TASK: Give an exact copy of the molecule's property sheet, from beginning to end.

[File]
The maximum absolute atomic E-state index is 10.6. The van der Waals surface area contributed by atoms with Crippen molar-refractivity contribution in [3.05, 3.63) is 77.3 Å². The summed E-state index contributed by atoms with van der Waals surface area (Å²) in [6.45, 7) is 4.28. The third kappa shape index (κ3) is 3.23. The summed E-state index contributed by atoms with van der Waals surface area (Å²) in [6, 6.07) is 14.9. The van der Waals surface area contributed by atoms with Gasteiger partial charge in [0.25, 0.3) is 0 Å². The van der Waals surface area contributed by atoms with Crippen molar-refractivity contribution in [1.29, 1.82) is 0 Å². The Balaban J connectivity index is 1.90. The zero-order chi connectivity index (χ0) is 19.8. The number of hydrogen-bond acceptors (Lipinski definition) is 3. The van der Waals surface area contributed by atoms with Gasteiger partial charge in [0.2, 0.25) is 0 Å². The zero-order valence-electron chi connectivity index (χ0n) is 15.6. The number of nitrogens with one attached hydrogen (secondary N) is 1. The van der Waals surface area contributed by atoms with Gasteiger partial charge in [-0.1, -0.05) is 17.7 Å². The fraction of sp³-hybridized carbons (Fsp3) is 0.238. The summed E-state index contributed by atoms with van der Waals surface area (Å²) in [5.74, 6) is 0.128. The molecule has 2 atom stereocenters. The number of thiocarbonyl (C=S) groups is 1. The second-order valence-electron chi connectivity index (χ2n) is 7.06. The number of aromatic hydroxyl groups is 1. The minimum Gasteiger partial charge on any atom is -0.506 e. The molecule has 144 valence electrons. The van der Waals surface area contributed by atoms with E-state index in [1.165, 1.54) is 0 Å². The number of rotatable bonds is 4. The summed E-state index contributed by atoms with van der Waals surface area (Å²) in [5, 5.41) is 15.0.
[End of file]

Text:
The maximum absolute atomic E-state index is 10.6. The van der Waals surface area contributed by atoms with Crippen molar-refractivity contribution in [3.05, 3.63) is 77.3 Å². The summed E-state index contributed by atoms with van der Waals surface area (Å²) in [6.45, 7) is 4.28. The third kappa shape index (κ3) is 3.23. The summed E-state index contributed by atoms with van der Waals surface area (Å²) in [6, 6.07) is 14.9. The van der Waals surface area contributed by atoms with Gasteiger partial charge in [0.25, 0.3) is 0 Å². The van der Waals surface area contributed by atoms with Crippen molar-refractivity contribution in [1.29, 1.82) is 0 Å². The Balaban J connectivity index is 1.90. The zero-order chi connectivity index (χ0) is 19.8. The number of hydrogen-bond acceptors (Lipinski definition) is 3. The van der Waals surface area contributed by atoms with Gasteiger partial charge in [0.2, 0.25) is 0 Å². The zero-order valence-electron chi connectivity index (χ0n) is 15.6. The number of nitrogens with one attached hydrogen (secondary N) is 1. The van der Waals surface area contributed by atoms with Gasteiger partial charge in [-0.1, -0.05) is 17.7 Å². The fraction of sp³-hybridized carbons (Fsp3) is 0.238. The summed E-state index contributed by atoms with van der Waals surface area (Å²) in [5.74, 6) is 0.128. The molecule has 2 atom stereocenters. The number of thiocarbonyl (C=S) groups is 1. The second-order valence-electron chi connectivity index (χ2n) is 7.06. The number of aromatic hydroxyl groups is 1. The minimum Gasteiger partial charge on any atom is -0.506 e. The molecule has 144 valence electrons. The van der Waals surface area contributed by atoms with E-state index in [1.165, 1.54) is 0 Å². The number of rotatable bonds is 4. The summed E-state index contributed by atoms with van der Waals surface area (Å²) in [5, 5.41) is 15.0.